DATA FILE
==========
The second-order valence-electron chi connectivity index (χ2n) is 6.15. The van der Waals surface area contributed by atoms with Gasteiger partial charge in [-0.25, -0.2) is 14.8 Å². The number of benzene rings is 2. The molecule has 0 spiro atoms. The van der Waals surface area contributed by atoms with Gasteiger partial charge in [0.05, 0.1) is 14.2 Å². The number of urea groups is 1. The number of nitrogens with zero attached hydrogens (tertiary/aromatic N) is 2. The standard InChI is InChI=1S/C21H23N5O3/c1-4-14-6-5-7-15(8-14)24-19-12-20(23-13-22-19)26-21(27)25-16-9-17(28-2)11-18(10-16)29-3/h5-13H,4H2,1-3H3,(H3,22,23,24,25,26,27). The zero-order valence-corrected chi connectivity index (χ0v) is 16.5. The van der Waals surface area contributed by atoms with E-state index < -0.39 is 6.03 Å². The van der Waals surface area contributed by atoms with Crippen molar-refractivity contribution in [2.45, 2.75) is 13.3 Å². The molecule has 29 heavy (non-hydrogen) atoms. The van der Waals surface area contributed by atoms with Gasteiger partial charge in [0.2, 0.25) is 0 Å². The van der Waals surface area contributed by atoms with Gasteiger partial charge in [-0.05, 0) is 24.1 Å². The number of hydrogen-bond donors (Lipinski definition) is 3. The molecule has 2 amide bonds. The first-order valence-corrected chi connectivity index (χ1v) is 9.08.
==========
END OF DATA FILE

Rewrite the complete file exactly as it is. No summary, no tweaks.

The second-order valence-electron chi connectivity index (χ2n) is 6.15. The van der Waals surface area contributed by atoms with Gasteiger partial charge in [-0.25, -0.2) is 14.8 Å². The number of benzene rings is 2. The molecule has 0 spiro atoms. The van der Waals surface area contributed by atoms with Gasteiger partial charge in [0.05, 0.1) is 14.2 Å². The number of urea groups is 1. The number of nitrogens with zero attached hydrogens (tertiary/aromatic N) is 2. The standard InChI is InChI=1S/C21H23N5O3/c1-4-14-6-5-7-15(8-14)24-19-12-20(23-13-22-19)26-21(27)25-16-9-17(28-2)11-18(10-16)29-3/h5-13H,4H2,1-3H3,(H3,22,23,24,25,26,27). The zero-order valence-corrected chi connectivity index (χ0v) is 16.5. The van der Waals surface area contributed by atoms with E-state index < -0.39 is 6.03 Å². The van der Waals surface area contributed by atoms with Crippen molar-refractivity contribution in [2.45, 2.75) is 13.3 Å². The molecule has 29 heavy (non-hydrogen) atoms. The van der Waals surface area contributed by atoms with Gasteiger partial charge in [0.2, 0.25) is 0 Å². The van der Waals surface area contributed by atoms with Gasteiger partial charge in [-0.05, 0) is 24.1 Å². The number of hydrogen-bond donors (Lipinski definition) is 3. The molecule has 2 amide bonds. The first-order valence-corrected chi connectivity index (χ1v) is 9.08.